Westminster update: Law Society concerns over Criminal Justice Bill

Your weekly update from our public affairs team on all the latest developments and debates in Parliament and across Whitehall.
The palace of Westminster in the evening.
Photograph: Thomas Riebesehl

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1. Criminal Justice Bill: Law Society concerns raised in Commons

Wednesday 15 May saw the Criminal Justice Bill return for its first day of report stage.

Since committee stage, the government has accepted there are issues with overseas prisoner transfers provisions in the bill.

The minister tried to answer some of the concerns raised previously, such as whether the provisions are compatible with the European Convention on Human Rights, and whether prisoners will still be able to access appropriate legal advice from abroad.

However, MPs from both sides of the chamber acknowledged that these provisions still lack detail and proper planning.

The minister, Laura Farris, set out the government’s position on the issue of prisoner transfers, in particular the transfer criteria.

She said the government agrees that not all prisoners will be appropriate for transfer to rented prisons overseas, and that the proposal for foreign prisoner transfer will extend to approximately 600 prisoners – equivalent to just under 0.5% of the entire prison estate.

She said the lord chancellor has confirmed that the use of these powers requires a valid international agreement, and any such agreement would be put before parliament as a treaty.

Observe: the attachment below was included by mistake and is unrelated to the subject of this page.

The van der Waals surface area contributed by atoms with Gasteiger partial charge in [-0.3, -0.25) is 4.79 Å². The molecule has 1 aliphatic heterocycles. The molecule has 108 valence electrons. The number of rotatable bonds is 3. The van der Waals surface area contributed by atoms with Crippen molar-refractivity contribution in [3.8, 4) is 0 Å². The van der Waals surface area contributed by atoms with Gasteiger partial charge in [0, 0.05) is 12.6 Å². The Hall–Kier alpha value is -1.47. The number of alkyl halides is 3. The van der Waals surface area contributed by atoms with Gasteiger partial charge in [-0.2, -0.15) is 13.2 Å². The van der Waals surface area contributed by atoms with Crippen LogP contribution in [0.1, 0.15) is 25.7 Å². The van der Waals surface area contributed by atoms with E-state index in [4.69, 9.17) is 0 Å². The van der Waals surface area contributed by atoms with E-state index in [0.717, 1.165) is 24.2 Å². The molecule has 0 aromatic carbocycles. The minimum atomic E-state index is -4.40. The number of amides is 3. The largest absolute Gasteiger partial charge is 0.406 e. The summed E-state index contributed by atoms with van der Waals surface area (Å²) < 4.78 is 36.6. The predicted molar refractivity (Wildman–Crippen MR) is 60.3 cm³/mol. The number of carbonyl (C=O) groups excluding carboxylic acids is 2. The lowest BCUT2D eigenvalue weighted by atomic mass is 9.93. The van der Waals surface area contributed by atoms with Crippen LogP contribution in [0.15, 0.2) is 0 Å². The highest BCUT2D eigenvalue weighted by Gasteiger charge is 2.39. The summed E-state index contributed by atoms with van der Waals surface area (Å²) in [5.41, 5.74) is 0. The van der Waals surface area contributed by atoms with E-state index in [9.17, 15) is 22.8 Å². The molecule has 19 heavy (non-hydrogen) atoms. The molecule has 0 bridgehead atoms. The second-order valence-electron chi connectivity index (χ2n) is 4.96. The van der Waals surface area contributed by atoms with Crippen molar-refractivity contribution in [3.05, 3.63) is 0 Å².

Sir Bob Neill (Conservative) said “some of us have marked misgivings about the whole concept, which speaks a little more of gimmickry than anything likely to ease the real pressures on our prisons.”

He noted that we had raised two issues:

  • the bill as written does not ensure that prisoners are able to access legal advice in a proper way
  • there is a lack of clarity in the bill as to what is to be done about family visits

The shadow minister, Alex Cunningham, said the bill failed to provide detail on “exactly how the scheme to transfer prisoners abroad would work, who the partner countries would be, and where their responsibilities would lie.”

On the issue of transfer of prisoners provisions being compatible with Convention rights, the minister said the government is "keenly aware of those [ECHR] obligations. I am sorry that I cannot give more detail on that, only the extra reassurance that the lord chancellor has insisted that prisoners will retain all their rights under the convention.”

2. Post Office Bill faces criticism in the Lords

The Post Office (Horizon System) Offences Bill had its first debate in the House of Lords on Monday 13 May.